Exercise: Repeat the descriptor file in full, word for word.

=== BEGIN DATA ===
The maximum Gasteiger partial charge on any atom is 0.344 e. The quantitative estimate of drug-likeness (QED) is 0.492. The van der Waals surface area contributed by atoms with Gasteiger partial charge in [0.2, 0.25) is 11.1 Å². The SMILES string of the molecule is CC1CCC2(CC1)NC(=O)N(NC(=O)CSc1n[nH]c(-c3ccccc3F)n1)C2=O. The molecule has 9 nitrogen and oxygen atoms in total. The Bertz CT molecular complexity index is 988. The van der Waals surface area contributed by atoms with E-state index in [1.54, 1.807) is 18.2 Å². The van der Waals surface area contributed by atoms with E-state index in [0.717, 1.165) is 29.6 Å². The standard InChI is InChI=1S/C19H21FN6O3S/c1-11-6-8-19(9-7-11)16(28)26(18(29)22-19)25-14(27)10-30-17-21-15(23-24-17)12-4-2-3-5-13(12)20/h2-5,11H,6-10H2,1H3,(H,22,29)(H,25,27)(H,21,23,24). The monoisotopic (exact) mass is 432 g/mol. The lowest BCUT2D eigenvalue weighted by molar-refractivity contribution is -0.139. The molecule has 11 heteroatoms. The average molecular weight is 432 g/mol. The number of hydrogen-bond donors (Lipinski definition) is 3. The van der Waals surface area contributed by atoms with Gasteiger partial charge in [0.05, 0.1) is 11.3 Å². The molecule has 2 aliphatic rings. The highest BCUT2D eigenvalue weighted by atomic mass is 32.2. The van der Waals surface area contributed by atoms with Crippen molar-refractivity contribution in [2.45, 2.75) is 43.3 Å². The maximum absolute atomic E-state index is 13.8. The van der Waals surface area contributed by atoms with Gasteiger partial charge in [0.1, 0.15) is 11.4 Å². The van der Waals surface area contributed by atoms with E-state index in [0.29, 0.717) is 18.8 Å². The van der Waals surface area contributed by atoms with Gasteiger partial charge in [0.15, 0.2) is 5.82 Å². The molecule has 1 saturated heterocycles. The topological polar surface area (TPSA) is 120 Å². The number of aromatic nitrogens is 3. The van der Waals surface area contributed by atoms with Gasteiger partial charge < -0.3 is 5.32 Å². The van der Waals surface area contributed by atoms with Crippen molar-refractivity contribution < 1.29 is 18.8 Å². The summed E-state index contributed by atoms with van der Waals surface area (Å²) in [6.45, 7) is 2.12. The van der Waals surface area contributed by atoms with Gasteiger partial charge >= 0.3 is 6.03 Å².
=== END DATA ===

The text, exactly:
The maximum Gasteiger partial charge on any atom is 0.344 e. The quantitative estimate of drug-likeness (QED) is 0.492. The van der Waals surface area contributed by atoms with Gasteiger partial charge in [0.2, 0.25) is 11.1 Å². The SMILES string of the molecule is CC1CCC2(CC1)NC(=O)N(NC(=O)CSc1n[nH]c(-c3ccccc3F)n1)C2=O. The molecule has 9 nitrogen and oxygen atoms in total. The Bertz CT molecular complexity index is 988. The van der Waals surface area contributed by atoms with E-state index in [1.54, 1.807) is 18.2 Å². The van der Waals surface area contributed by atoms with E-state index in [0.717, 1.165) is 29.6 Å². The standard InChI is InChI=1S/C19H21FN6O3S/c1-11-6-8-19(9-7-11)16(28)26(18(29)22-19)25-14(27)10-30-17-21-15(23-24-17)12-4-2-3-5-13(12)20/h2-5,11H,6-10H2,1H3,(H,22,29)(H,25,27)(H,21,23,24). The monoisotopic (exact) mass is 432 g/mol. The lowest BCUT2D eigenvalue weighted by molar-refractivity contribution is -0.139. The molecule has 11 heteroatoms. The average molecular weight is 432 g/mol. The number of hydrogen-bond donors (Lipinski definition) is 3. The van der Waals surface area contributed by atoms with Gasteiger partial charge in [0.05, 0.1) is 11.3 Å². The molecule has 2 aliphatic rings. The highest BCUT2D eigenvalue weighted by atomic mass is 32.2. The van der Waals surface area contributed by atoms with Crippen molar-refractivity contribution in [2.45, 2.75) is 43.3 Å². The maximum absolute atomic E-state index is 13.8. The van der Waals surface area contributed by atoms with Gasteiger partial charge in [0.1, 0.15) is 11.4 Å². The van der Waals surface area contributed by atoms with E-state index in [0.29, 0.717) is 18.8 Å². The van der Waals surface area contributed by atoms with Gasteiger partial charge in [0.15, 0.2) is 5.82 Å². The molecule has 1 saturated heterocycles. The topological polar surface area (TPSA) is 120 Å². The number of aromatic nitrogens is 3. The van der Waals surface area contributed by atoms with Gasteiger partial charge < -0.3 is 5.32 Å². The van der Waals surface area contributed by atoms with Crippen molar-refractivity contribution < 1.29 is 18.8 Å². The summed E-state index contributed by atoms with van der Waals surface area (Å²) in [6.45, 7) is 2.12. The van der Waals surface area contributed by atoms with Gasteiger partial charge >= 0.3 is 6.03 Å².